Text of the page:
Today is a blog two-fer. The first is the most frustrated post I've written yet. It spilled out last night and needs to be shared. The second is maybe the most excited. Here's the first. Feel free to skip to the happy one.
*A point of clarification: This letter is to my neurologist, not my neurosurgeon. My neurosurgeon has been the shining light in this whole cancer experience and is featured in the Proof of Life film.
October 3, 2018
Dear Dr. ______
Yesterday I spoke with your Nurse Assistant for the fourth time in as many months (to be fair, she's one of many staff involved), asking her to again renew one of my two anti-seizure meds that has run out again because you are renewing it month-to-month instead of for a full year. This is the fourth month since I switched to an online pharmacy, the only accredited online pharmacy in the US. (Believe it or not, the cost for my meds now is the same as my deductible was back when we had health insurance.)
Every one of those months before this, your office has sent the prescription to the wrong pharmacy. As of yesterday, your clinic still had the wrong pharmacies listed. Between that and the delay getting hold of you to approve a renewal, I have gone days without these crucial meds and in one case had to pay for a three-day set of bridge meds from a local pharmacy that cost the same as a month’s supply from my online pharmacy.
You told me that with the golf-ball-sized hole in my brain, it was amazing I could walk, let alone run. And yet you have held back from renewing an annual prescription of meds that are working well. Not only that, you have insisted I come in to talk with you, rather than call or email me.
But here’s the thing. We have no health coverage, because we can’t afford the $1500 per month premium. So I have to pay for the visit. Plus we still owe somewhere around $12,000 after paying off that same amount over the past two years, while my wife is going back to school in part so she can get a job with health benefits.
And what will come of a visit anyway? Early on, you had me try two other medications that didn’t work, indicating it was a process of trial and error. We’ve found the one that works. Nothing has changed—in the end, you’ll renew the prescription.
There are dozens of people waiting a year or more to see a neurologist. Let one of them take my place. They probably need it far more than I, and they probably have health insurance to cover the visit.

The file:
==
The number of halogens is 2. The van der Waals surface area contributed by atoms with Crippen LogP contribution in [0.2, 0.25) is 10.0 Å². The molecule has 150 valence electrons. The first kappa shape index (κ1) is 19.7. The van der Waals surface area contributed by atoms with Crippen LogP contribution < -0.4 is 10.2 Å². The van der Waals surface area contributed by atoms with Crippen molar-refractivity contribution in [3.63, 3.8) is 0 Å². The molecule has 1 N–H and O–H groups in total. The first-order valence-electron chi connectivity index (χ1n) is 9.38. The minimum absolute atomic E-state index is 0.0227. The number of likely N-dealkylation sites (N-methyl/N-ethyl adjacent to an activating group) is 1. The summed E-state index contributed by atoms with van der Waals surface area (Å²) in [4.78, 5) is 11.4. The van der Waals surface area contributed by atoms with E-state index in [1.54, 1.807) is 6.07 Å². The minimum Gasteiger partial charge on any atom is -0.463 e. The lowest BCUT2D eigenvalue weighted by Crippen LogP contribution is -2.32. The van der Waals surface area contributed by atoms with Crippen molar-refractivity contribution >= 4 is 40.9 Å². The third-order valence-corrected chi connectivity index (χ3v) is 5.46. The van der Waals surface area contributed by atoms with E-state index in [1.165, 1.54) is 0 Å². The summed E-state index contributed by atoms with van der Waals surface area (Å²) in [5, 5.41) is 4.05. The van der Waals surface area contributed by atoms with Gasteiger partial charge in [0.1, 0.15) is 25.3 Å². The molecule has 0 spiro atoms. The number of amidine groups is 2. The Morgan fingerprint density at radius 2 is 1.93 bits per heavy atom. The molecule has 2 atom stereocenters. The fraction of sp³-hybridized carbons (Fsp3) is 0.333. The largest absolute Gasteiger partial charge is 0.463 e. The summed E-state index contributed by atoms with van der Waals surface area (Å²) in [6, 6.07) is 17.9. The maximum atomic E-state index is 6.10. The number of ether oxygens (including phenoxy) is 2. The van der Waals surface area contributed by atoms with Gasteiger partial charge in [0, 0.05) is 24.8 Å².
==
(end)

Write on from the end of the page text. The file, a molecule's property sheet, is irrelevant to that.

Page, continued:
Your nurse assistant asked why I waited to call in about the two-day lag between when I found out I needed another prescription renewal. Let me explain exactly what’s at play here. After 18 months of treatment where medical “experts,” led by a radiologist whose specialty has a well-established 30% error rate, gave a treatment that caused not only seizures but unnecessary radiation treatments that now have destroyed so much tissue I can never have general radiation again; when not one, but two invisible brain infections caused fluid to leak out the top of my skull and past the temple and again bring seizures, along with major surgeries; when those infections rendered the previous bone plate toxic, resulting is plastic surgery that removed part of my right lat muscle as well as causing the further chronic seizures at the core of this discussion; when my oncologist wrapped up our relationship with the prognosis that based on my history, the terminal 3-5 year cancer may not come back for 5-10 years and I could see the uncertainty in his eyes—at that point, I realized I had no control.
When some medical professional or their staff decides my medication is not a priority, I can beg and plead, but in the end, you all go home to bed at night seizure-free and don’t think of it. And when you promise to call me back to confirm you’ve followed through on your promise, it’s my cue that you won’t. Every time.
Or at least, that’s what history has to say.
So in response to your assistant’s question, THAT’S why I sometimes don’t follow up right away. And in response to your insistence that I come see you, THAT’s why I have no intention, until something’s wrong up there. Even two years after the surgeries that caused the problems, I’m tired. And fatalistic. Will the emotional energy return enough to override the fatalism? I can’t say. Do you or your staff really have my well-being and health at heart? I’ll give the benefit of the doubt, if only to a limited degree. Would I switch to another physician and clinic if there wasn’t a shortage of neurologists? Probably. But it’s unlikely I’ll have the chance to find out.
Your reluctant patient,